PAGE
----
The Age Discrimination Regulations come into effect on 1 October this year. As an employment lawyer, I know the voluntary sector is ahead of the commercial sector. Charities generally embrace the new legislation and recognise its role in seeking to achieve both fairness and best practice.
I would bet that the sector has much better equal opportunity policies than the commercial sector in general. The difficulty is that the sector often lacks the resources to turn those policies into practice.
The sector is often criticised by judges in the employment field because the proportion of claims taken to tribunal is so high compared with other parts of the economy. One reason for this, aside from the management shortcomings that exist in the sector, the shortage of funds and the willingness of some to pursue claims on a non-commercial basis, is the fact that the sector goes into territory others wish to avoid. The third sector has been at the forefront of employing disabled people since the discrimination legislation came into place, and within the sector you will find a higher proportion of women and people from ethnic minorities in managerial positions.
Given that potential for a greater number of claims, we should not be ashamed of the statistics.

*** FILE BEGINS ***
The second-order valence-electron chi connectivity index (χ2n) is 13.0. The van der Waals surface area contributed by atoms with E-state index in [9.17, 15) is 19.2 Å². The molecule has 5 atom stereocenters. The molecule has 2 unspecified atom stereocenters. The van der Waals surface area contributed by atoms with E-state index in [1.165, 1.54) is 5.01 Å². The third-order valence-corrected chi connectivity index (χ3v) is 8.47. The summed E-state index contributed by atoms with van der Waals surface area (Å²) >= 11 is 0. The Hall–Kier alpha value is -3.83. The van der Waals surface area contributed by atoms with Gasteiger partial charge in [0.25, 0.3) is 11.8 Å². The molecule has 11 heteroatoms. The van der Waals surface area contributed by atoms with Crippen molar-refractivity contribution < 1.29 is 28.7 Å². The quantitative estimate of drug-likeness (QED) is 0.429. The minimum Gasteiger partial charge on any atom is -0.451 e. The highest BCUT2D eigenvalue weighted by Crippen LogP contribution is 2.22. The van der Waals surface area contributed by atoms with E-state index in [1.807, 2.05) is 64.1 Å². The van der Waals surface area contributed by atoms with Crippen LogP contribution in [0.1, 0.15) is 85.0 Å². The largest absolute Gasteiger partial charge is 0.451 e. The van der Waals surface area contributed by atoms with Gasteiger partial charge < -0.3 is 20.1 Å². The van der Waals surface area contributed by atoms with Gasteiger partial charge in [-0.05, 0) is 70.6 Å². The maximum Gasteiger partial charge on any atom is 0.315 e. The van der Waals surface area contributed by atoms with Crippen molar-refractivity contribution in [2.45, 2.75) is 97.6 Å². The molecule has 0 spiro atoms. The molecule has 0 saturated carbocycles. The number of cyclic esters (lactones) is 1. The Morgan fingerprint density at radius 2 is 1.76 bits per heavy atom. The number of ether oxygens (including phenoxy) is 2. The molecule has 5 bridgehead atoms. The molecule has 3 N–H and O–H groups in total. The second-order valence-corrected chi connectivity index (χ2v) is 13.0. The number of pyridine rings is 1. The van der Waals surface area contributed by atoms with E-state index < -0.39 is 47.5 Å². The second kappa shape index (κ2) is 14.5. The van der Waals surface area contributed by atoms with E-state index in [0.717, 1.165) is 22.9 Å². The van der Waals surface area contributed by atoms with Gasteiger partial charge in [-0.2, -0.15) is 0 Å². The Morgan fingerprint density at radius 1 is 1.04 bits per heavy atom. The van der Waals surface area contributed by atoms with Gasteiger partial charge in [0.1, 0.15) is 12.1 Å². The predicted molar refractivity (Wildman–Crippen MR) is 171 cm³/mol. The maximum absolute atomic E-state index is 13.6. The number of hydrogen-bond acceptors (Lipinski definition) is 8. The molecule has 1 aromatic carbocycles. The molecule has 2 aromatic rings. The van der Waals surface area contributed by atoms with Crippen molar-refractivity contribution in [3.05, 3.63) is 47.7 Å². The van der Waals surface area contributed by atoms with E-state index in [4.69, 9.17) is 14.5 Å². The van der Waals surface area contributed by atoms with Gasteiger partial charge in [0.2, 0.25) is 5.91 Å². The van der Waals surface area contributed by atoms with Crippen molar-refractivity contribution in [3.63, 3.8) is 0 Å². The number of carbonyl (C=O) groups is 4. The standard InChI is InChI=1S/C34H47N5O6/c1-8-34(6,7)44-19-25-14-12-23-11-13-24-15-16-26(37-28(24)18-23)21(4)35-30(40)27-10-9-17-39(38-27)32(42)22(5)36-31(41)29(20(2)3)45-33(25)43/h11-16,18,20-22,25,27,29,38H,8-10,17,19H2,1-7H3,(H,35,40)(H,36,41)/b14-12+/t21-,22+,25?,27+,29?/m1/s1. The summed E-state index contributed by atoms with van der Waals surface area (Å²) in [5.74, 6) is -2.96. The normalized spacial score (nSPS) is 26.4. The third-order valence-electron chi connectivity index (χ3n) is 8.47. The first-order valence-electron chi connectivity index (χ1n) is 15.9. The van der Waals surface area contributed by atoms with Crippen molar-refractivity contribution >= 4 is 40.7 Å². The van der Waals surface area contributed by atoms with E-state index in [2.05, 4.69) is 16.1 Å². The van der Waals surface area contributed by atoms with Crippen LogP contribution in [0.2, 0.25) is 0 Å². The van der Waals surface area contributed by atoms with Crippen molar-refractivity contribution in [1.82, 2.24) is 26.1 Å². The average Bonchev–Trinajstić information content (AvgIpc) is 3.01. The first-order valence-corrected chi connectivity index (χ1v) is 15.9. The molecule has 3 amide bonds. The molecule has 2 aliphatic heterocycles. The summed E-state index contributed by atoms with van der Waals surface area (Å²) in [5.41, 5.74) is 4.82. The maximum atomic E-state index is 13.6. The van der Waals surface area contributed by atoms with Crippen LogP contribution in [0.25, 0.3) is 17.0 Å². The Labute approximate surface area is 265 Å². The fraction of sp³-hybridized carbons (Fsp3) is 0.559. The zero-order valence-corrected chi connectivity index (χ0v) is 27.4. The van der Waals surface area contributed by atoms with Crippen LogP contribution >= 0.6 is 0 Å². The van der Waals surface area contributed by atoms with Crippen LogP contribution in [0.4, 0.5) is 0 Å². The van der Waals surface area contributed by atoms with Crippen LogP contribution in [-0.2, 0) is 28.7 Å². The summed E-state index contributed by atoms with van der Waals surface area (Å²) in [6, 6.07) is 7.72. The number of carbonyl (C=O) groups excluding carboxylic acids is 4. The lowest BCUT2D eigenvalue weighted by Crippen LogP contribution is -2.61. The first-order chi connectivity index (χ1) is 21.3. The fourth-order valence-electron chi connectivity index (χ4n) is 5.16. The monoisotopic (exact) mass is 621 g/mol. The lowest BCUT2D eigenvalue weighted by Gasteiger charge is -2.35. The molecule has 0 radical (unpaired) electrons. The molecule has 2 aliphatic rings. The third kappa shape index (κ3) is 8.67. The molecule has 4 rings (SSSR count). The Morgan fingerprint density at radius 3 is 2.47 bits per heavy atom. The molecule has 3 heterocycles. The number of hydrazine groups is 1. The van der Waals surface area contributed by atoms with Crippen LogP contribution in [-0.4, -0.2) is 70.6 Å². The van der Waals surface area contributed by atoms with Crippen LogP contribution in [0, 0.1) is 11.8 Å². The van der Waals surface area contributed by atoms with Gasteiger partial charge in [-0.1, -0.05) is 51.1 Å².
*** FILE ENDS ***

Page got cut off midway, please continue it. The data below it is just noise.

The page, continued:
Age discrimination legislation will have great influence on employers.
Age discrimination claims represent 16 per cent of all employment claims in Ireland, where legislation was introduced in 1998.
It is essential that employers in the sector do not misunderstand this legislation. It will require a real change of approach, a move away from the old belief that with age come experience, wisdom and judgement. Age must not be taken into consideration in deciding on the treatment of staff, from recruitment through to termination, unless "the treatment is a proportionate means of achieving a legitimate aim".
It is likely that the sector will be at the forefront of allowing people to work to an older age. That is to be welcomed, provided that managers have the willingness to deal with those people who are not performing well. In my opinion, such willingness is in short supply. Too many managers fail to address underperformance, either longing for the day when they can make individuals redundant or taking the really long approach and waiting until they retire.
Those days are gone.
- William Garnett is head of the employment department at law firm Bates, Wells & Braithwaite: w.garnett @bateswells.co.uk.